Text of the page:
The story of Robert W. Bell intertwines the threads of community involvement and entrepreneurial spirit in the 19th century. Born in 1809, Bell’s journey took him from the Isle of Ely, England, to the bustling town of Alexandria in 1832. Throughout his life, he left an indelible mark as a member of the Meeting House, an active participant in various church affairs, and a key figure in Alexandria’s book trade scene. Let’s delve deeper into the life and achievements of Robert W. Bell.
Emigration and Early Years in Alexandria
In 1832, Robert Bell boldly decided to leave his homeland in the Isle of Ely, England and set his sights on Alexandria. This pivotal move began a remarkable journey that would see him become an integral part of the local community. Shortly after his arrival, he joined the Meeting House as a member by examination, demonstrating his commitment to his faith and the community he now called home.
Church and Community Engagement
Bell’s presence in church affairs was felt strongly, and he wasn’t merely a passive participant. He became a Sunday School teacher in 1861, contributing to the spiritual and educational growth of the congregation’s younger members. His dedication extended beyond the church walls, as he was elected as an Elder of the Meeting House in 1844, a position he held until his passing in 1885. This long service period reflected his deep commitment to the church’s mission and values.
A Man of Many Roles
Bell’s impact extended beyond his church duties. He was a devoted member of the Meeting House and a man of action within the broader Alexandria community. Serving on the Board of Guardians of the Free School from 1865, he shaped educational opportunities for local youth. His dedication to education was further evident in his involvement with the Alexandria Widow’s Home and Orphan Asylum for Boys in 1854, reflecting his concern for the welfare of those less fortunate.
Bell’s entrepreneurial spirit shone through in various aspects of his life. In 1837, he established the Bell bookselling, stationery, and printing business, which would continue to thrive for over a century, cementing his place as a local businessman. Initially located on King Street, his shop played a pivotal role in Alexandria’s literary scene, offering books, stationery, and printed materials.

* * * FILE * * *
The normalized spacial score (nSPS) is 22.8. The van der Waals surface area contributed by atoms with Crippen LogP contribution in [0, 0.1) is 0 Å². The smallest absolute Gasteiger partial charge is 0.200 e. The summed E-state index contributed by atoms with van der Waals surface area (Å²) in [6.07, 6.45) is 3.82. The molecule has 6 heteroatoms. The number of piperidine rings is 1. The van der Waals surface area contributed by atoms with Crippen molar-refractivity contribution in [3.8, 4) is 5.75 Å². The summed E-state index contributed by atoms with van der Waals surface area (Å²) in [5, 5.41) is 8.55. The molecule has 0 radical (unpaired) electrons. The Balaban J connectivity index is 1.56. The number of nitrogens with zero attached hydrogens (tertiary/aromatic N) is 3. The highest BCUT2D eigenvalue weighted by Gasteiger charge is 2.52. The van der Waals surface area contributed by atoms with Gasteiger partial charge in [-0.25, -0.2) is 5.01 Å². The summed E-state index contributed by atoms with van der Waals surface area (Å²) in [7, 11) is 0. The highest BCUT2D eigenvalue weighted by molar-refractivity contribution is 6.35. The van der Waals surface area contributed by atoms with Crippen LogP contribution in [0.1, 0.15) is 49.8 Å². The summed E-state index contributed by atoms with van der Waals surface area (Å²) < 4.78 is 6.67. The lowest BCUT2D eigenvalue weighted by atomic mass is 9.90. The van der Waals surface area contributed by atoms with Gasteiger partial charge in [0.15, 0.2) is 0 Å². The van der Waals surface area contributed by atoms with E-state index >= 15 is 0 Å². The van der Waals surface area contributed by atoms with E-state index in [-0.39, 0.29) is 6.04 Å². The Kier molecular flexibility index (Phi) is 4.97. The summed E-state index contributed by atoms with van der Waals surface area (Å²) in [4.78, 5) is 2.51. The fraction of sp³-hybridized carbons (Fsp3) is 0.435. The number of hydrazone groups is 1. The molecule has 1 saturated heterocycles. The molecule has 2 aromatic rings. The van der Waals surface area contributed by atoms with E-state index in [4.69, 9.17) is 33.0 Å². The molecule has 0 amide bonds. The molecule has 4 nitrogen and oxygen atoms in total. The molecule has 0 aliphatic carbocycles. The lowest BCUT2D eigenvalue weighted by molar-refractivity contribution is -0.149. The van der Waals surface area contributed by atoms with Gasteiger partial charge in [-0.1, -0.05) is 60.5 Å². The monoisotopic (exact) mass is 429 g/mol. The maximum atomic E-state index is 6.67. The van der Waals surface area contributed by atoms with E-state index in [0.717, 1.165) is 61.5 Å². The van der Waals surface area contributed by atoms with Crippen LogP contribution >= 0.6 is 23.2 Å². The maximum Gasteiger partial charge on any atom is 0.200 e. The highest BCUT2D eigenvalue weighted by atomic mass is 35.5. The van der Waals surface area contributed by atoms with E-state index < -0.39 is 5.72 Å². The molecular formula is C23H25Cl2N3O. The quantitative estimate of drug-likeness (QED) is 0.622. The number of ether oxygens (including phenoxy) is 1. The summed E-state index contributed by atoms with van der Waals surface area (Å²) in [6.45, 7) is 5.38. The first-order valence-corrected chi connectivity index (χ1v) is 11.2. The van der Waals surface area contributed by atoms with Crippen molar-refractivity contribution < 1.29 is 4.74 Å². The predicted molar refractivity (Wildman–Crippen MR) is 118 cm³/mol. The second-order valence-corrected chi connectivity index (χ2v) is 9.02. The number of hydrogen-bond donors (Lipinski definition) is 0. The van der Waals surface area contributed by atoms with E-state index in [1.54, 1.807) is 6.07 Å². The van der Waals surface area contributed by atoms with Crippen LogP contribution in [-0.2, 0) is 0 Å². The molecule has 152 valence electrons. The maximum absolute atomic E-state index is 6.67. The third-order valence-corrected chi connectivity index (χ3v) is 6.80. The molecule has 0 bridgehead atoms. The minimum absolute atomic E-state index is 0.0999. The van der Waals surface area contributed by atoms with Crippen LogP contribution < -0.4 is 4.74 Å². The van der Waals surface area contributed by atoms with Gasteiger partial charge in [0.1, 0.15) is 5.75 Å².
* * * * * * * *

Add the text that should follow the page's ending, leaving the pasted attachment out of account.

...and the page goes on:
Print and Publication
Bell’s contributions extended beyond retail. He played a crucial role in the dissemination of knowledge and culture. As a bookseller, printer, and stationer, his shop on King Street was known for its assortment of books and printed materials. Bell also ventured into publishing, directly or as a distributor, for works such as T. T. Castleman’s “Plain Sermons for Servants” and Randolph H. McKim’s “Washington’s Church.” His involvement in the literary world showcased his commitment to promoting knowledge and ideas within the community.
Challenges and Civic Service
Bell’s life wasn’t without its challenges. The Civil War brought a turbulent period to Alexandria, and Bell found himself arrested for receiving contraband goods intended for Confederate use. Despite these challenges, his dedication to civic service remained unwavering. He served as a City of Alexandria Alderman, demonstrating his commitment to the betterment of the city and its residents.
Legacy and Resting Place
Robert W. Bell’s legacy lives on through his contributions to the Meeting House, impact on the local educational landscape, and entrepreneurial pursuits. He was a close friend of Lewis McKenzie, a relationship that underscored his importance within the community. Bell’s final resting place is in the Presbyterian Cemetery, a fitting location for a man who dedicated his life to faith, community, and progress.
born in the
Isle of Ely, England
1809 – 1885
Called and chosen
wife of ROBERT BELL
born in Lancashire
1816 – 1891
aged 90 years
Robert W. Bell’s journey from the Isle of Ely to Alexandria tells a tale of resilience, community engagement, and entrepreneurship. His involvement in the Meeting House, dedication to education, and contributions to the literary world all demonstrate the multifaceted nature of his impact. As we look back on his life, we remember Robert W. Bell as a man whose legacy inspires us to invest in our communities, pursue our passions, and leave a positive mark on the world.
Sources of Information
Pippenger, W. E. (1992). Tombstone Inscriptions of Alexandria, Virginia: Volume 1. Family Line Publications, Westminster, MD, and Heritage Books, Inc., Bowie, MD.
Powell, M. G. (2000). Index by Pippenger, W. E. The History of Old Alexandria, VA, from July 13, 1749 – May 24, 1861. Willow Bend Books.
Dahmann, D. C. (2002). The Roster of Historic Congregational Members of the Old Presbyterian Meeting House (Unpublished manuscript).